Except for sea birds and mammals, marine organisms are poikilothermic, i.e. their body temperature is always close to that of the surrounding water and varies accordingly. In the coldest parts of the sea, where temperatures are close to —2.0oC, the blood of fishes would be below freezing point but for the antifreeze action of relatively high concentrations of glycoprotein in the plasma. However, some large and active forms have body temperatures higher than water temperature due to the release of heat by metabolism. In fast-swimming sharks and tuna the temperature in the swimming muscles is sometimes 10oC above water temperature.

The physiological effects of temperature change are complex but, in simple terms, rates of metabolic processes increase with rising temperature, usually about 10 per cent per IOC rise over a range of temperatures up to a maximum (Figure 4.5) beyond which they fall off rapidly. Death occurs above and below certain limiting temperatures, probably because of disturbances of enzyme activity, water balance and other aspects of cellular chemistry. Marine creatures usually succumb more rapidly to overheating than to overcooling. The limits of distribution of a species in the sea do not coincide closely with the normal occurrences of rapidly lethal temperatures but are much more restricted. In freak climatic conditions, extremes of heat or cold may have rapid and devastating effects on marine populations, especially those of the shore, but in normal circumstances temperature probably controls distribution in subtle and gradual ways through its influence on several major processes including feeding, respiration, osmoregulation, growth and reproduction, especially the latter.

Temperature regulates reproduction in several ways. It controls the maturation of gonads and the release of sperms and ova, and in many cases the temperature

Figure 4.5 Relation of rate of ciliary beat to temperature in two species of barnacle.

tolerance of embryonic and larval stages is less than that of the adults. Temperature has therefore a major influence on the breeding range and period, and on mortality rates during early stages of development and larval life. Along the fringes of distribution there are usually non-breeding zones where the adults can survive but cannot reproduce, the population being maintained by spread from the main area of distribution within which breeding is possible. Several Lusitanian species which are quite common along south and west coasts of the British Isles, e.g. the crawfish Palinurus vulgaris, probably seldom if ever breed in these waters. They are carried into the area from the south as larvae which successfully metamorphose and complete their development here.

In temperate seas many species virtually cease feeding during the winter. In some cases reduced feeding is simply the result of shortage of food, but many creatures definitely stop eating below a certain temperature. Food requirements are reduced during cold periods because the respiration rate is low and growth ceases. These interruptions of growth may produce periodic markings in growing structures; for instance, the annual winter rings on fish scales (see page 363).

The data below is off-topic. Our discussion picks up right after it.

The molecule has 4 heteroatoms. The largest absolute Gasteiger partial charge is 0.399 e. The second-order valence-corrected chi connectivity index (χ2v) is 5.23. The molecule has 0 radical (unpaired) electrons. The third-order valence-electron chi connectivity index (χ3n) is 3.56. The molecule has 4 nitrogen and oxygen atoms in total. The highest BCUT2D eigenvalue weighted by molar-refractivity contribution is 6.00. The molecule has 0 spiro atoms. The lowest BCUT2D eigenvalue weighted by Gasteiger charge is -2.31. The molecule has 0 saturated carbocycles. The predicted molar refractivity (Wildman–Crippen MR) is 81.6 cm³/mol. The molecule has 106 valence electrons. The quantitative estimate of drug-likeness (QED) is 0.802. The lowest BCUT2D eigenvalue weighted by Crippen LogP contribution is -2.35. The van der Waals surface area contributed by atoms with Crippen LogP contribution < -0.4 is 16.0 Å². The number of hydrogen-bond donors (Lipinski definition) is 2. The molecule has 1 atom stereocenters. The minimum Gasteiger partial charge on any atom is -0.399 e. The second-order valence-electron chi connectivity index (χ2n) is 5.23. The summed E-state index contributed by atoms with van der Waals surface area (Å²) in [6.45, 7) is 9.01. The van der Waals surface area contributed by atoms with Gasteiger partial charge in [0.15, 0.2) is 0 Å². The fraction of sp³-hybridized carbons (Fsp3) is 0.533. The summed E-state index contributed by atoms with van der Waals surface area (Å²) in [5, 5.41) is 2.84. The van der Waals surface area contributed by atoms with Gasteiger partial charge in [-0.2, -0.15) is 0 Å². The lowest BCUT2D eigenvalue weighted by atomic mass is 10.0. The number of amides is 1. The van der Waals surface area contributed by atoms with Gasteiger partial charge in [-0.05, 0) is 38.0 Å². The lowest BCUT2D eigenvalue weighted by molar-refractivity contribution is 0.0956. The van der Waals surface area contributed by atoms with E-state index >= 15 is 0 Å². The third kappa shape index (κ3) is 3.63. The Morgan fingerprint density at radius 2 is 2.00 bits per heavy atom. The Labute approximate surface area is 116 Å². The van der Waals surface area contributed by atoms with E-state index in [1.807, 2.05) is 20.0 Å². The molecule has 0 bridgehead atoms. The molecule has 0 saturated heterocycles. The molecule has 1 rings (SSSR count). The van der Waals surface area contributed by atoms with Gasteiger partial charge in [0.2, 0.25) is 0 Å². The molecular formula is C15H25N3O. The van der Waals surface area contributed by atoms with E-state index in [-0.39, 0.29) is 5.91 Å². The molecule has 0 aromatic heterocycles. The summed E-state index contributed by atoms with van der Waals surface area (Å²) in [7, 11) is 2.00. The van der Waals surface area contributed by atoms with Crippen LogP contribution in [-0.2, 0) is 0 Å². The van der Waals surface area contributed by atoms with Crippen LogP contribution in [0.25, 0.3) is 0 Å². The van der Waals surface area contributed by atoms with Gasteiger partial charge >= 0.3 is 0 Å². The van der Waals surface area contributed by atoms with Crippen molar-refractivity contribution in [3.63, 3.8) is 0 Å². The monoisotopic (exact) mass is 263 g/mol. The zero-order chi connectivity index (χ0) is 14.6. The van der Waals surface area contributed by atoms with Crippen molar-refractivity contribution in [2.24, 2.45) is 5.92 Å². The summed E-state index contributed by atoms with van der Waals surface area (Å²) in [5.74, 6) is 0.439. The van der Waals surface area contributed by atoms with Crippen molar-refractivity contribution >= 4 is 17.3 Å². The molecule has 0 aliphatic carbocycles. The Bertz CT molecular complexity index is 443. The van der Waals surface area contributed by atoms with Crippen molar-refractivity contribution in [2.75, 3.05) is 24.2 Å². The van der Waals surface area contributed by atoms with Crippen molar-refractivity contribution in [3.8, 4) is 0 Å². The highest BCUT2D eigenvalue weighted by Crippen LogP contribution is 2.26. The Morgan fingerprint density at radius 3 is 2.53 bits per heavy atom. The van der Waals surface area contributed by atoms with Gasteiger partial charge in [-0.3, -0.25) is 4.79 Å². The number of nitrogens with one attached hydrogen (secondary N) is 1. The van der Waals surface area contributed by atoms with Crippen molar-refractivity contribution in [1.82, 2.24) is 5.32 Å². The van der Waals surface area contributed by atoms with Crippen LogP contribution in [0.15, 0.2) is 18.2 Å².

Despite the depressing effects of cold on growth, it is nevertheless generally observed that where the distribution of a marine species covers a wide range of temperature the individuals living in colder areas attain larger adult sizes than those in the warmer parts of the distribution. This trend is associated with a longer growing period, later sexual maturation and a longer life in cold water. There are exceptions to this trend, and some species reach larger sizes in warmer water e.g. the gastropod Urosalpinx cinerea and the sea urchin Echinus esculentus.

Apart from direct physiological effects, changes of temperature have certain indirect effects by altering some of the physical properties of the water, notably density, viscosity and the solubility of gases, which in turn influence buoyancy, locomotion and respiration. There are instances e.g. the summer and winter forms of the diatom Rhizosolenia hebetata (Figure 4.6), where the morphology of a species appears to vary with changes of temperature, possibly because of alterations in viscosity and buoyancy. The viscosity of water falls considerably with increasing temperature, which may partly account for the increased setation of the appendages of many warm-water planktonts as compared with cold-water forms. The greater surface area of finely divided appendages increases their floating ability.

Figure 4.6 Rhizosolenia hebetata in (a) summer and (b) winter forms.

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